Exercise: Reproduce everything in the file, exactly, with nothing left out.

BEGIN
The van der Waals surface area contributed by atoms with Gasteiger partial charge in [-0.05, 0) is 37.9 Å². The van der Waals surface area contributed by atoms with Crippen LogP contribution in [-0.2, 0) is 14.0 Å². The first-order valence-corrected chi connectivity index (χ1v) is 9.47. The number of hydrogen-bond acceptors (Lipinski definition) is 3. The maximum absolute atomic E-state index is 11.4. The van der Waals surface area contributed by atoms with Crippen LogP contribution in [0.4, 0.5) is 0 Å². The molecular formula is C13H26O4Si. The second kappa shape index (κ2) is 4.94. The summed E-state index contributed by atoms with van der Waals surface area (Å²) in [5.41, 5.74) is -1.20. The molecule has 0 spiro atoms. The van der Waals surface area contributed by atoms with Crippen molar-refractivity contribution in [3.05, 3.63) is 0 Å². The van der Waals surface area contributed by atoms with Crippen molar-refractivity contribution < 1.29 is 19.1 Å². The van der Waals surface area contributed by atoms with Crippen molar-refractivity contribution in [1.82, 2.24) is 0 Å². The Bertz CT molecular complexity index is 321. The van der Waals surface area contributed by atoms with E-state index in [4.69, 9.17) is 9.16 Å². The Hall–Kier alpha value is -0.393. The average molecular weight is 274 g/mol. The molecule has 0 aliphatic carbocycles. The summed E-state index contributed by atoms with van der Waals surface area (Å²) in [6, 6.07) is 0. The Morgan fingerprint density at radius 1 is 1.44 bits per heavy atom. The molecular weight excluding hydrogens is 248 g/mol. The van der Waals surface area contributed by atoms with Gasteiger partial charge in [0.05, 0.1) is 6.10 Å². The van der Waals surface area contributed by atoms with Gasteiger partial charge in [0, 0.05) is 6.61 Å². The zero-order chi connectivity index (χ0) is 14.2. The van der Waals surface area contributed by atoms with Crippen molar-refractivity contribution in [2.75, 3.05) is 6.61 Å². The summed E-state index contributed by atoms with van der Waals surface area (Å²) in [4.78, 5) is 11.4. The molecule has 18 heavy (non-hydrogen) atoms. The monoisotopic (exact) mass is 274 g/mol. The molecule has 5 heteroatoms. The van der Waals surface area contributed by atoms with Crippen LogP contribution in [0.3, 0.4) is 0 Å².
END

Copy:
The van der Waals surface area contributed by atoms with Gasteiger partial charge in [-0.05, 0) is 37.9 Å². The van der Waals surface area contributed by atoms with Crippen LogP contribution in [-0.2, 0) is 14.0 Å². The first-order valence-corrected chi connectivity index (χ1v) is 9.47. The number of hydrogen-bond acceptors (Lipinski definition) is 3. The maximum absolute atomic E-state index is 11.4. The van der Waals surface area contributed by atoms with Crippen LogP contribution in [0.4, 0.5) is 0 Å². The molecular formula is C13H26O4Si. The second kappa shape index (κ2) is 4.94. The summed E-state index contributed by atoms with van der Waals surface area (Å²) in [5.41, 5.74) is -1.20. The molecule has 0 spiro atoms. The van der Waals surface area contributed by atoms with Crippen molar-refractivity contribution in [3.05, 3.63) is 0 Å². The van der Waals surface area contributed by atoms with Crippen molar-refractivity contribution < 1.29 is 19.1 Å². The van der Waals surface area contributed by atoms with Crippen molar-refractivity contribution in [1.82, 2.24) is 0 Å². The Bertz CT molecular complexity index is 321. The van der Waals surface area contributed by atoms with E-state index in [4.69, 9.17) is 9.16 Å². The Hall–Kier alpha value is -0.393. The average molecular weight is 274 g/mol. The molecule has 0 aliphatic carbocycles. The summed E-state index contributed by atoms with van der Waals surface area (Å²) in [6, 6.07) is 0. The Morgan fingerprint density at radius 1 is 1.44 bits per heavy atom. The molecular weight excluding hydrogens is 248 g/mol. The van der Waals surface area contributed by atoms with Gasteiger partial charge in [0.05, 0.1) is 6.10 Å². The van der Waals surface area contributed by atoms with Gasteiger partial charge in [0, 0.05) is 6.61 Å². The zero-order chi connectivity index (χ0) is 14.2. The van der Waals surface area contributed by atoms with Crippen molar-refractivity contribution in [2.75, 3.05) is 6.61 Å². The summed E-state index contributed by atoms with van der Waals surface area (Å²) in [4.78, 5) is 11.4. The molecule has 18 heavy (non-hydrogen) atoms. The monoisotopic (exact) mass is 274 g/mol. The molecule has 5 heteroatoms. The van der Waals surface area contributed by atoms with Crippen LogP contribution in [0.3, 0.4) is 0 Å².